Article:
With Lego Mindstorms, drag-and-drop programming reduces the geekiness involved in learning to make a robot do your bidding.
It’s especially enticing to a fourth grader, whose mind is bursting with ideas, and who wants to make her bot do more than raise an arm or beep when it encounters an obstacle. Last afternoon I sat with Bill Johnson, our mentor who comes in every week to help my robotics class with the technical aspects of Lego’s NXT brick. I was fascinated by the programming ideas at NXTprograms.com that let a 10-year old build a rattlesnake or a lawn mover.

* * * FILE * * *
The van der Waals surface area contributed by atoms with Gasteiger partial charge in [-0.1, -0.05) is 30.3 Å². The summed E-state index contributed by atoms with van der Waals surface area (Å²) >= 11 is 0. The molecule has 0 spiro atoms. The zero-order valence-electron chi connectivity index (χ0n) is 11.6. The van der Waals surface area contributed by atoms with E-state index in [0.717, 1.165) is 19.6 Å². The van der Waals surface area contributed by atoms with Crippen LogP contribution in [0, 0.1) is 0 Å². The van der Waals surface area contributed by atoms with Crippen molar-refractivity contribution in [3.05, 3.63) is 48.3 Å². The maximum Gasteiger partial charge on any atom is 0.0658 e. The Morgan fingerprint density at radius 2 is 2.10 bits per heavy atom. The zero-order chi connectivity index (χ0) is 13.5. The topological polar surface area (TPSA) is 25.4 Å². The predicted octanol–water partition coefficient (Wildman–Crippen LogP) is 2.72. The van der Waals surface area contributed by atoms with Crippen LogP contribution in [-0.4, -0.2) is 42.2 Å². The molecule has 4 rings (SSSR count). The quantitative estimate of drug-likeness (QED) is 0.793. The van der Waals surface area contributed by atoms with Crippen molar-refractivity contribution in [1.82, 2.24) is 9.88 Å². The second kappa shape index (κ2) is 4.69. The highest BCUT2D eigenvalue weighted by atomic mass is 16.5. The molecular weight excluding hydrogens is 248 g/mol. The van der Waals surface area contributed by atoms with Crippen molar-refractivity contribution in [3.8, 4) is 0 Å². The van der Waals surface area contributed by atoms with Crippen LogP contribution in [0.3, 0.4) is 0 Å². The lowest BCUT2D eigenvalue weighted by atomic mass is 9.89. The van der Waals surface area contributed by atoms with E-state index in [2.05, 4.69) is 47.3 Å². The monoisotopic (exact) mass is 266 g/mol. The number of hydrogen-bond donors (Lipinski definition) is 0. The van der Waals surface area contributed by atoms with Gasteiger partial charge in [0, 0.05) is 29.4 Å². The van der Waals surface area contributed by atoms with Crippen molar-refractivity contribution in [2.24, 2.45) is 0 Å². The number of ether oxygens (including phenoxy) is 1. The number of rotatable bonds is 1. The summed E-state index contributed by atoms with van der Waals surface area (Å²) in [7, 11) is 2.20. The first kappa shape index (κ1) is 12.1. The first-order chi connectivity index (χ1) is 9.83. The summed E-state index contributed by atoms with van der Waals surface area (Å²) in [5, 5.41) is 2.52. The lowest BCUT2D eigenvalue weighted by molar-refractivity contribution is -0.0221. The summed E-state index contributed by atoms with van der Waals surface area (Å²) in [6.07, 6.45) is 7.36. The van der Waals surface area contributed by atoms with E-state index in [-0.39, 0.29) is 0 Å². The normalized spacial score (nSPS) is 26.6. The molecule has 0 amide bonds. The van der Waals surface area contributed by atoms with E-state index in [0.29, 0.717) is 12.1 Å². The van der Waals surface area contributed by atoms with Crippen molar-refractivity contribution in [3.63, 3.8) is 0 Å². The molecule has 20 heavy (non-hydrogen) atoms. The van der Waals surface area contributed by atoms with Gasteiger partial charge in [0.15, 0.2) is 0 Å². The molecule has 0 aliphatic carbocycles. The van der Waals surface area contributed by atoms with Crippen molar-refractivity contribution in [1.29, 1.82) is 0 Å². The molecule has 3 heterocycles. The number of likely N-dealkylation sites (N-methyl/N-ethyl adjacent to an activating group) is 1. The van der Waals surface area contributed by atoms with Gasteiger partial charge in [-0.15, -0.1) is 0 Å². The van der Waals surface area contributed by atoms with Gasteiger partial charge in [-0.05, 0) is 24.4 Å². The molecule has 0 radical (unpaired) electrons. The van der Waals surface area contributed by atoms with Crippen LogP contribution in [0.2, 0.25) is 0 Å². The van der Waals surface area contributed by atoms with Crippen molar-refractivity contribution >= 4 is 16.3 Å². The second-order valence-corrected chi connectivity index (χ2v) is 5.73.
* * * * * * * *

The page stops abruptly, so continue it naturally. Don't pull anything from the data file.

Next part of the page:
No coincidence that Time magazine has featured Mindstorms this week! Thought it’s a thinly veiled plug for the new programmable brick, the model EV3, that will be released this summer, it talks about how Lego has been furiously adapting to a generation of digital natives who put app and bots in the same bucket –the bucket labeled ‘fun’ on one side, ‘hand-held’ on the other.
I keep a somewhat menacing-looking robot with a claw on my shelf in class, if only to remind my students in the computer and technology classes that computers are more than mice and keyboards; that games are more than sling-shotting an angry bird.
Games and bots are problem-solving opportunities in STEM-based curricula. In a few years –months, maybe– robotics is gonna go mainstream. It’s still a nice-to-have in many schools, but whenever I talk to engineers from Intel, Microchip and other tech firms, I see why they are keenly eyeing this sweet-spot. It’s where the puck –or rattlesnake bot –is moving.